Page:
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Saturday, February 18, 2012

THE CARDINAL (1963)

Producer/director Otto Preminger’s red-jacket Bildungsroman is all downhill after Saul Bass’s sublime credit sequence. What wouldn’t be? There’s nothing fancy to Bass’s modest gem: Cardinal-in-waiting Tom Tryon goes for a walk. But what a walk! And over what grounds! The patterned pavement & monumental columns, the endless fights of stairs & public spaces of Vatican City. It’s mesmerizing stuff, beautifully composed: visually by Bass; musically by Jerome Moross. (The whole film is stunningly shot by Leon Shamroy, but it’s unclear if he did the opening.) Of the film proper, little more is remembered than John Huston’s wily turn as a no-nonsense Boston Cardinal in the first half. But that does the film few favors since it's only in the second half, when we move past Father Tryon’s personal struggles and start dealing with the Catholic response to issues like Civil Rights in the South or Nazis in Austria that the film gains interest. (Tryon is dutiful, but simply lacks the presence to hold our attention the way Paul Newman did for Preminger in EXODUS/’60. And painfully, both he & Preminger knew it.) Two scenes in the second half really stand out, showing just what’s been missing. A meeting between a black priest (Ossie Davis) and two Cardinals (idealistic Raf Vallone & realistic Tullio Carminati) on race relations & the Catholic Church in America brings out an intellectual debate that lifts the film as much as the magnificent pseudo-Vatican settings where the discussion takes place. And later, a terrifying street riot in Vienna between a Catholic youth group and a crowd of Nazi Brown Shirts & thugish sympathizers might have been worked up by Preminger’s old boss, the great master of massed stage movement, Max Reinhardt. And how bitterly ironic to be staging the very sort of demonstration that forced them both to leave the country they had given so much to. Little else rises to these levels, but a lot is worth seeing especially in the second half of this undervalued pic. And now that so many homes have decent-sized WideScreen monitors, it’s possible to get a sense of how Preminger’s reticence with close-ups & editing served his unusual style.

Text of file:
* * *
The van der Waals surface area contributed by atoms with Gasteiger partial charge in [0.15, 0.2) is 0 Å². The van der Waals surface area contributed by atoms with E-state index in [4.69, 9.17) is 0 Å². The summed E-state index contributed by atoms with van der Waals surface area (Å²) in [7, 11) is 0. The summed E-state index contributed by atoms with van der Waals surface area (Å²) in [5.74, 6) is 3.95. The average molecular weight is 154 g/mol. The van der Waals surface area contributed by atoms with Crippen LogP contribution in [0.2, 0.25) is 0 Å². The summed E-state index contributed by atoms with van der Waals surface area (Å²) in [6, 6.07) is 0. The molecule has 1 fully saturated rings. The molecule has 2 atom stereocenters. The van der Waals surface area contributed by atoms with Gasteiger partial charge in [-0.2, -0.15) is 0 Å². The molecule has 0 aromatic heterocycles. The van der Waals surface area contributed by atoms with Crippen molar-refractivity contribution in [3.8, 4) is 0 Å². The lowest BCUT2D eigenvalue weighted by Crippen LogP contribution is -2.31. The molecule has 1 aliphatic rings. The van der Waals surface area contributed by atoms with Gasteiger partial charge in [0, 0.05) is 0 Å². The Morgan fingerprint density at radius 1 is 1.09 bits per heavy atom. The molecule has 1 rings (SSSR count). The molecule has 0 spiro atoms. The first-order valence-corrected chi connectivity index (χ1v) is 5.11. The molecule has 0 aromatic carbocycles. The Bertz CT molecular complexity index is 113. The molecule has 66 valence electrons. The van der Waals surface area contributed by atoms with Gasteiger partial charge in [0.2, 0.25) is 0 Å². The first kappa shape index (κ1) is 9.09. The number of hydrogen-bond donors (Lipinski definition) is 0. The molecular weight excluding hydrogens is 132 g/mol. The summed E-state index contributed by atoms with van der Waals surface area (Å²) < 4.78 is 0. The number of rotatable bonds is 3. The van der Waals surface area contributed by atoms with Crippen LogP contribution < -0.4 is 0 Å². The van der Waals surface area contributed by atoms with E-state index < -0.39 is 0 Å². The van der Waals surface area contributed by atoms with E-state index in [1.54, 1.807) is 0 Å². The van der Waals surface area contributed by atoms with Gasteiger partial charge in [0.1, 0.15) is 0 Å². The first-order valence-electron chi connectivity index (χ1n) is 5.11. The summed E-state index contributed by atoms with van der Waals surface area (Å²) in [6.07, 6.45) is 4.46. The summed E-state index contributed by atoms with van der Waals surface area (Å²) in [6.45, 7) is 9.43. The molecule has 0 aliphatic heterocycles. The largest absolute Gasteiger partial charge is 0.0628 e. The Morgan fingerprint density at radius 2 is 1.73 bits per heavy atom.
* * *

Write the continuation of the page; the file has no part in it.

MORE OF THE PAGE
READ ALL ABOUT IT: Shamroy, who got inside the Vatican for real on THE AGONY AND THE ECSTASY/’65, was up for 1963 Oscars on both this film and CLEOPATRA. Called up, he whispered to presenter James Stewart, "Which one did I win for?’ That’s from OSCAR 'A' TO 'Z'/Charles Matthews, a great reference book by a film expert who brings knowledge, critical faculties & taste to a subject that rarely gets any of them.

SCREWY THOUGHT OF THE DAY: Beginning with THE MAN WITH THE GOLDEN ARM/'55 Preminger & Bass revolutionized graphic design for film posters, but apparently the message never got thru in Spain & Italy as per this gussied-up version.

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